The responsibility of Sri Lankan government stands in full, despite this evil collaboration. That is why we must keep on, taking inspiration from people like Rajini Thiranagama towards a salvation of Sri Lanka. The German philosopher Heidegger said that: “where danger threatens, that which saves from it also grows”.

So I’m not surprise that in the moral devastation of the Sri Lankan war, you can find great spirit like her.

Muslim in Sri Lanka are quite a distinct case. Unlike Tamils and Sinhalese, they never made any claim of sovereignty in the island. But they found themselves harshly hit by the civil war. They suffered ethnic cleansing in the Northern Provinces by the LTTE and complete oblivion by the Sri Lankan government as refugees.

About 100,000 Muslim Internally Displaced Persons (IDPs) for the past 20 years have lived in refugee camps in Puttalam District and neighbouring areas. Tamil Tigers had expelled them.courtesy

In Puttalam more than 100 000 people have been forgotten in refugee camps for 20 years. As recent as in 2009 the UNCHR (the United Nations agency for refugees), in partnership with Brandix Lanka were still struggling to deliver basic needs, like water and sanitation to them.

The Muslim in the Northern Provinces were Tamil speakers and lived in the region since hundreds of years. Their presence in modern times is old as the ones of Tamil or Sinhalese; yet they were considered stranger by the LTTE, on the main ground that they weren’t ‘real’ Tamils. If it was necessary, an evidence more of LTTE’s lack of democratic and inclusive conscience.

On the other side as well, Colombo showed its absolute disinterest for any other ethnic group outside the Sinhalese. During the IV Eelam War, Muslims parties have orbited around president Rajapaksa, on the ground that as a minority, it was better to cooperate rather than contest the majoritarian force of the central government. In the present coalition of government, Sri Lankan Muslims are present as ministers, but this compromise seems shor-lived.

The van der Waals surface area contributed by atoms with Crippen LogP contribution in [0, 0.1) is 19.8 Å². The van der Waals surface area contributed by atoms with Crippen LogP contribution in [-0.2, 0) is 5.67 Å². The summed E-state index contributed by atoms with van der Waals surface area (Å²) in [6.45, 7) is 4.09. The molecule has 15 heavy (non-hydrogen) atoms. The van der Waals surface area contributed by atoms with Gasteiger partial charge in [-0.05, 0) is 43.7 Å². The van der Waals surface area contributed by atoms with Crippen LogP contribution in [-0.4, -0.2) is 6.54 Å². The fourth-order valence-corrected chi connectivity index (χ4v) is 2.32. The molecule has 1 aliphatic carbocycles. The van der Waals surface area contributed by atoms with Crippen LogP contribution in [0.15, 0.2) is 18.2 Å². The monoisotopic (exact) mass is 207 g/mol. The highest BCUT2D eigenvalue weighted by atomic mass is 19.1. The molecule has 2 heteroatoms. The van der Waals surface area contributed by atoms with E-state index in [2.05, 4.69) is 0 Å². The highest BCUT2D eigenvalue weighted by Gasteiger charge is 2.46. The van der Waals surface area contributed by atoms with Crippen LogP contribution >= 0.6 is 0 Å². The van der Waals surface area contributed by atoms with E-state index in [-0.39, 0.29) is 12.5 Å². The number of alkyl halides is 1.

The supremacist Sinhalese sentiment is growing stronger also against the Muslims. In April, radical Buddhists have tried to demolish the mosque of Dambulla. They fire-stormed the mosque and they threatened 70 others buildings of cult.

The monks involved in the protest claimed that they are just protecting Buddhism from encroachment, but everyone knows that all the other religions on the island are quite low-profile and don’t dare to contest the dominant position of the Buddhism. The minorities only try to survive in a climate of mistrust and oppression.

It is significative that the government is placidly turning its eyes somewhere else, when these cases of hatred and violence erupt. In a state where authoritarian rule is based on the iron-fist of the army, you may wonder how episodes of anarchy can take place. The reason is always the same: from the communal riots of ’58 and ’83, the government is implicitly backing up the racist-driven unrest.

All the the rhetoric of the Sri Lankan state is dedicated towards a unitarian entity, but in any possible occasion it is remarked that unity Sri Lanka is Sinhalese and Buddhist. Consequently all the other minorities should consider themselves as barely tolerated.

The reality in the island is an intense hatred of the minorities by the majority. Sometimes this underground sentiment surfaces and explodes in violence. But the government is far from trying to reign it. On the contrary it deliberately let the steam off as a measure of control and threaten of the minority.

The LTTE was responsible for heinous crime, but the war was not anti-terrorism. The Tigers desperately tried to resist a force of discrimination and oppression, a violent force with the secret intent of eliminating and wiping out all the outsiders of the Sinhalese mainstream.

Until Sri Lanka will come to terms of the diversity within itself, an underlying resentment of the other minorities will be kept alive for further challenges of this unjust authority.


Sri Lanka Buddhist monks destroy Muslim shrine